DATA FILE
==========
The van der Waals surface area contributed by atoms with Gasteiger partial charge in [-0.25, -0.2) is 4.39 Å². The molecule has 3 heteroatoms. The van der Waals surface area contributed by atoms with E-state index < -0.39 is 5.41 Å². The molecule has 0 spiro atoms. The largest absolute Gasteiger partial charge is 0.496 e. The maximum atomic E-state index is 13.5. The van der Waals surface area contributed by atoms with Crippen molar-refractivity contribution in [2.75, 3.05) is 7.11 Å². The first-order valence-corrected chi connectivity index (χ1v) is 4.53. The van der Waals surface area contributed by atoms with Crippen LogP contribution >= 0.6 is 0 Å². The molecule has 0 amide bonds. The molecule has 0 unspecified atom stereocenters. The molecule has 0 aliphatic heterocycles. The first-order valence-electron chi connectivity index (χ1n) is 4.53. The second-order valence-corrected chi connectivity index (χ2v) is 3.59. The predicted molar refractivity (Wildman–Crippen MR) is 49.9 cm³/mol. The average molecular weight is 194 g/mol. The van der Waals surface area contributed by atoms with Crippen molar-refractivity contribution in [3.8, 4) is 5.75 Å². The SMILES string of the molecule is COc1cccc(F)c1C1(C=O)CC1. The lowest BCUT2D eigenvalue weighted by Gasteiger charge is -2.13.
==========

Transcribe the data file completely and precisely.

The van der Waals surface area contributed by atoms with Gasteiger partial charge in [-0.25, -0.2) is 4.39 Å². The molecule has 3 heteroatoms. The van der Waals surface area contributed by atoms with E-state index < -0.39 is 5.41 Å². The molecule has 0 spiro atoms. The largest absolute Gasteiger partial charge is 0.496 e. The maximum atomic E-state index is 13.5. The van der Waals surface area contributed by atoms with Crippen molar-refractivity contribution in [2.75, 3.05) is 7.11 Å². The first-order valence-corrected chi connectivity index (χ1v) is 4.53. The van der Waals surface area contributed by atoms with Crippen LogP contribution >= 0.6 is 0 Å². The molecule has 0 amide bonds. The molecule has 0 unspecified atom stereocenters. The molecule has 0 aliphatic heterocycles. The first-order valence-electron chi connectivity index (χ1n) is 4.53. The second-order valence-corrected chi connectivity index (χ2v) is 3.59. The predicted molar refractivity (Wildman–Crippen MR) is 49.9 cm³/mol. The average molecular weight is 194 g/mol. The van der Waals surface area contributed by atoms with Crippen molar-refractivity contribution in [3.8, 4) is 5.75 Å². The SMILES string of the molecule is COc1cccc(F)c1C1(C=O)CC1. The lowest BCUT2D eigenvalue weighted by Gasteiger charge is -2.13.